Marketing scholars have perceived exchange as the underlying key phenomenon for desired outcomes (Houston, Gassenheimer, and Maskulka 1992), with the premise that societies’ problems are solved only when exchanges occur (Bagozzi 1979). The proponents of the exchange paradigm seem to agree that “[e]xchange is not an end in itself” (Houston and Gassenheimer 1987, p. 10) and that “end is need satisfaction” (Houston, Gassenheimer, and Maskulka 1992, p. 131). Thus, the general framework for examining exchange has been exchanges need satisfaction.

We contend that this framework is limiting for the conceptualization of marketing. There are practical limits on the generic applicability of all exchange processes, including the conventional marketing process (Anderson, Challagalla, and McFarland 1999, p. 11). Perceiving all human interaction as exchange “involves an untenable reduction-ism that grossly violates the real-life complexity by proceeding on the delusion of discovering simplicity in a complex socio-economic world” (Zafirovski 1999, p. 310). Thus, the exchange paradigm has been questioned by mar-keting scholars with respect to its ability to explain the relational engagement of firms (e.g., Grönroos 1990; Sheth, Gardner, and Garrett 1988; Sheth and Parvatiyar 1995; Webster 1992).

The Limits of Exchange and the Merits of Value Creation

At least a buyer and a seller must exist before a market exchange can occur. The origins of the marketing discipline extend from the distribution function, in which merchants (i.e., intermediaries) have historically played a dominant role. The preoccupation of marketing with distribution can be observed in early conceptions of marketing (e.g., AMA 1935). However, intermediaries are sellers and buyers but not necessarily the producers or consumers of their purchases. Until recently, this has led to an emphasis on buyer (e.g., the buyer behavior school of thought [Sheth, Gardner, and Garrett 1988]) and seller (i.e., the selling concept [Kotler and Armstrong 1991]) paradigms and a lack of attention on producer and consumer paradigms (Sheth 2002). The practical result of this has been a single-minded focus on the role of customers—that is, the role of the buyer/selector. Equally important are other roles that customers undertake, such as the role of the user (of products/ [auxiliary] services) and the payer (Sheth 2002). For example, in the typical treatment of a patient, the doctor is the selector (through prescription), the insurance company and the employer are the payers, and the consumer (patient) is the user of medical products and services. Similarly, in a household, the child may be the user for toys, the buyer may be the mother, and the payer may be the father.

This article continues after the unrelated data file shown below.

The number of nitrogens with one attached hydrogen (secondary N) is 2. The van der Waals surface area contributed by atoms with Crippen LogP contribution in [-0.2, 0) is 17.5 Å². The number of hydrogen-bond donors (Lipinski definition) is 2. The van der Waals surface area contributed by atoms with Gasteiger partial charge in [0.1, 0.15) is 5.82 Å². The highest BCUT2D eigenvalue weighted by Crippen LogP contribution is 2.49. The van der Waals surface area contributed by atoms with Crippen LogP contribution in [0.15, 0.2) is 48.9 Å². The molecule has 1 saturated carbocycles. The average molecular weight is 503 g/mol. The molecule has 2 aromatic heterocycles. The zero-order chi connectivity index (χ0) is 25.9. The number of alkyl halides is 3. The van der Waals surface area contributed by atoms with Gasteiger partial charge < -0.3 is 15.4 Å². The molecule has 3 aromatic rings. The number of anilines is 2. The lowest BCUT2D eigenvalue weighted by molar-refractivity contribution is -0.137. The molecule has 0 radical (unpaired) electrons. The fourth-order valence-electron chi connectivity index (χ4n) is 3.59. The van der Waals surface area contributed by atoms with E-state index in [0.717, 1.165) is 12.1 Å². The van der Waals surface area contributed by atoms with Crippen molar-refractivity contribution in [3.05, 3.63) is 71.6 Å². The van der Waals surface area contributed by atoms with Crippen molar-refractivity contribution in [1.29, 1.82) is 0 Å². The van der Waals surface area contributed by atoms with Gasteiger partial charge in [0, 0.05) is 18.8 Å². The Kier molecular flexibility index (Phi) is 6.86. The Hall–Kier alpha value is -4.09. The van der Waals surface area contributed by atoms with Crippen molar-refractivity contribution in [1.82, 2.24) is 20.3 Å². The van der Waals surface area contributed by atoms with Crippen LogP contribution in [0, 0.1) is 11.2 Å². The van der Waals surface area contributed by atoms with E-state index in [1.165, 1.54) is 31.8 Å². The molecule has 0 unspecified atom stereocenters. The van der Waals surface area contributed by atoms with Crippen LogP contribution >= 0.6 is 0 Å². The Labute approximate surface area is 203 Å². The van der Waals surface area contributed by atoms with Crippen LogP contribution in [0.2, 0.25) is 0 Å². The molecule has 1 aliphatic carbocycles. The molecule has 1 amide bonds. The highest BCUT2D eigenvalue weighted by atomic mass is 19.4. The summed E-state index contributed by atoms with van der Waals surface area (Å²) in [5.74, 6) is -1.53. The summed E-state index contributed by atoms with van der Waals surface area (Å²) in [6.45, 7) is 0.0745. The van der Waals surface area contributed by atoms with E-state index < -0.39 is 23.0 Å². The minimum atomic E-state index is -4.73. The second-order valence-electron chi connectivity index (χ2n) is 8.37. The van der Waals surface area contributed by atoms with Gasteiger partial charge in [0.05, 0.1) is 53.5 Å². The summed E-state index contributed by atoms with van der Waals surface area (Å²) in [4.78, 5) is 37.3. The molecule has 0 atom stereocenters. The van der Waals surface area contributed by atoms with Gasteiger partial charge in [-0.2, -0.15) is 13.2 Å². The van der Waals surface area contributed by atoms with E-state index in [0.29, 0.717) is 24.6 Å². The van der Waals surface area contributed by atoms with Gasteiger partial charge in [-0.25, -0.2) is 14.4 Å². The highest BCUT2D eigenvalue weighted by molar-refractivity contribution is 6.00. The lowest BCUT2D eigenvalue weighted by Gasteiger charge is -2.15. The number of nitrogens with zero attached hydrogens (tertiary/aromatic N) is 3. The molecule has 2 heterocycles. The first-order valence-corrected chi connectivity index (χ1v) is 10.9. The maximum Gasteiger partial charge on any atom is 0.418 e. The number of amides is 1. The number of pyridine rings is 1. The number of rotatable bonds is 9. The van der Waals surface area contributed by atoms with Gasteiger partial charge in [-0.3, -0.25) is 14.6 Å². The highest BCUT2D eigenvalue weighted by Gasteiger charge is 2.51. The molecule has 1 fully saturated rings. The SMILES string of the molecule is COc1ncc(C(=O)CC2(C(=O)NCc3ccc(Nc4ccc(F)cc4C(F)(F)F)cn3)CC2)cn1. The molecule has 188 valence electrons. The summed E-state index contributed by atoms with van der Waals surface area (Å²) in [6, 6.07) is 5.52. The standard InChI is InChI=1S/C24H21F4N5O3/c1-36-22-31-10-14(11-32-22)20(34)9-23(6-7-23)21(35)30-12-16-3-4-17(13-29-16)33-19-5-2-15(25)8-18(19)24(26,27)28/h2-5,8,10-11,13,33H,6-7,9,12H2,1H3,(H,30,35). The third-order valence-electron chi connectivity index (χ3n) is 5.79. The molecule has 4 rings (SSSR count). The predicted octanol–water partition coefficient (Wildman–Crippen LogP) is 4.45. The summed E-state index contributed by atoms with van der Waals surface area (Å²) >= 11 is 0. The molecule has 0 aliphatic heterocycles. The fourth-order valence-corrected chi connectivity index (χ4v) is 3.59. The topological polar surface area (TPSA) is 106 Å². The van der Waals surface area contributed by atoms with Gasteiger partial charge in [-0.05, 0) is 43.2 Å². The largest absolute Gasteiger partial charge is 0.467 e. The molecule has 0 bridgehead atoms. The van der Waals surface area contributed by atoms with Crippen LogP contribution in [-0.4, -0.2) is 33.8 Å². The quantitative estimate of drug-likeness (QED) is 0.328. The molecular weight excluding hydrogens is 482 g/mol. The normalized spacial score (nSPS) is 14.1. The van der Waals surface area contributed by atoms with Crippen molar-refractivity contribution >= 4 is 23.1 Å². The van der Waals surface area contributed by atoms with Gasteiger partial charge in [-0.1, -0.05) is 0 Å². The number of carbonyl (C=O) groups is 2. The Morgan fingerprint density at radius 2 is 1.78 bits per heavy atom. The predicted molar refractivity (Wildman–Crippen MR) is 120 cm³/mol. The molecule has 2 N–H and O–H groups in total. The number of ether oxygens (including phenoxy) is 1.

Similarly, the exchange paradigm leads to a focus on one role of the sellers—namely, that of the supplier. More important are other roles that sellers play, such as the role of the producer and the financier. For example, Dell not only has an efficient supply chain process in place for various models (supplier) but also makes customer credit avail-able through various options (financier), builds to order, and provides extended warranties/maintenance contracts (producer/customer support/service provider). Similarly, the biggest profit center for the automobile industry is not the dealerships (supply function) or the parent company (manufacturing) but rather the customer financing/credit operations (financing). However, the primary focus within the exchange paradigm has been on value in exchange (between the buyers and sellers) at the cost of ignoring and/ or deemphasizing other types of value created (between producers and consumers). Value in exchange is only one type of value. Performance and personalization value (defined by users) and value for money (defined by payers) expand the value space for firms (Mittal and Sheth 2001). Lusch and Vargo (2006) describe the virtuous shift from value in exchange to value in use. The value creation paradigm encourages marketers to think of other types of value by reaching beyond value in exchange and even value in use. For example, the long-neglected value in disposal (i.e., recycling, refurbishing, or sale of used equipment/ machinery) is quickly becoming a multimillion dollar side business for many Fortune 500 firms. Similarly, both Google and eBay have become corporate giants in a short time by focusing on value in information and value in possession, respectively, in addition to value in exchange. More important, the activity emphasized here is not limited to creating value for the main actors through exchange (sellers and buyers). Multiple stakeholders are involved, such as suppliers, community, and society at large, and value cannot be created in isolation of the stakeholders. In short, the exchange paradigm limits the perceived roles and responsibilities of both marketers and consumers, whereas these are broadened for both parties under the value creation paradigm.